It is estimated that up to 15% of those over age 60 have varying degrees of B-12 deficiency. The longer their deficiency goes undetected, the longer their brains and nervous systems will undergo progressive deterioration, culminating in a greater risk for the Alzheimer’s-like dementia as well as paralysis. Emerging evidence also points to B-12 deficiency as an increasingly common reason behind high levels of homocysteine in the blood — a risk factor for cardiovascular diseases. Common symptoms for the deficiency are fatigue from anemia, mental confusion and sensory and movement difficulties.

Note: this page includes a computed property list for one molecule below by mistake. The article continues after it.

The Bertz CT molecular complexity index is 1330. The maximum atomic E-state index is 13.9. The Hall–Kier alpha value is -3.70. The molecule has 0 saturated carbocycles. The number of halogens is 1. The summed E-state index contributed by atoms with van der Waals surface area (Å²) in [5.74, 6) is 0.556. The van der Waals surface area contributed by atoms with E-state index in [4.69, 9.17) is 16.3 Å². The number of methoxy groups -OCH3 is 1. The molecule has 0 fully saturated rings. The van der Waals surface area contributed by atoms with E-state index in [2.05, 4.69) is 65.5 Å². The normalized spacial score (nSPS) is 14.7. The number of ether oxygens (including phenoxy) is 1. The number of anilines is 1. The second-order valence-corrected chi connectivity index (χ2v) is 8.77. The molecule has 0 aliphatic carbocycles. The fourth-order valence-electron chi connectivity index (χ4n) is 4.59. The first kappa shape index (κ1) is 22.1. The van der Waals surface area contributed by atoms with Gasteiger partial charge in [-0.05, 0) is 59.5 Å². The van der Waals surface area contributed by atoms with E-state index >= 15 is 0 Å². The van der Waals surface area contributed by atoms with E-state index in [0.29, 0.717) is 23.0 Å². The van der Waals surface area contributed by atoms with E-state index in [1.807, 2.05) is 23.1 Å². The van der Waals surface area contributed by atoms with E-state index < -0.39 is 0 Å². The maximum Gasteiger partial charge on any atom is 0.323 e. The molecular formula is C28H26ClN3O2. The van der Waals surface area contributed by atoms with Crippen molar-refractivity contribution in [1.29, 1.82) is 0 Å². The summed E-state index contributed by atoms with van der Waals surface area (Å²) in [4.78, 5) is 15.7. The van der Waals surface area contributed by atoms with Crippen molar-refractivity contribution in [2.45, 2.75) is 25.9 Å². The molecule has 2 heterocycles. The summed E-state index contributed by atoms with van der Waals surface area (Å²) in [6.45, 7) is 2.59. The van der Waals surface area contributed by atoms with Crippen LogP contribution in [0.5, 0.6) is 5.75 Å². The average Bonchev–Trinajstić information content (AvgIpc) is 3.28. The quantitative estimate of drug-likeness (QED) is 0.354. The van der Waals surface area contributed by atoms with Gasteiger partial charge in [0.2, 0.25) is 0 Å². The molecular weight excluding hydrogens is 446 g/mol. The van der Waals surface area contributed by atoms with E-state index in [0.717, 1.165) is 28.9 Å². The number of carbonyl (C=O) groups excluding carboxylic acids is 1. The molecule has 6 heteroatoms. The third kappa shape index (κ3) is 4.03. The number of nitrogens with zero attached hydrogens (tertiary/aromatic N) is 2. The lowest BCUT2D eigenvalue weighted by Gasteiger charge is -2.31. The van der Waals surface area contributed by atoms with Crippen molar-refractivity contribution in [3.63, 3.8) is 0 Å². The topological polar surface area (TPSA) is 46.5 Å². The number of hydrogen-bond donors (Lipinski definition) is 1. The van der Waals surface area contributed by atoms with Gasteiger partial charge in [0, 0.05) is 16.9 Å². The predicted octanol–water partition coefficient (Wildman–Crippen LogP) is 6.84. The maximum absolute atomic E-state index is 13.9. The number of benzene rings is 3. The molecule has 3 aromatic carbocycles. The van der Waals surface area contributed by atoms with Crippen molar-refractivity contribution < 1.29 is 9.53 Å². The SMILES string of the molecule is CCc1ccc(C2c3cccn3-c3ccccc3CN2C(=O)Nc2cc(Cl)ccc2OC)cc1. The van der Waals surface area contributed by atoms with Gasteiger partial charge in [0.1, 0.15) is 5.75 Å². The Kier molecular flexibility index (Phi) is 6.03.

The key to preventing B-12 deficiency is a balanced diet, particularly among the elderly. But some individuals, despite following a nutritious diet plan, may not be able to absorb a food’s vitamins due to problems such as a diseased stomach. Therefore, annual screening is recommended. If a deficiency is found, patients may opt for monthly injections or highly absorbable daily B-12 supplements, such as sublingual tablets or methylcobalamin (“methyl B-12”).
Source: American Association for Clinical Chemistry, July 18, 2003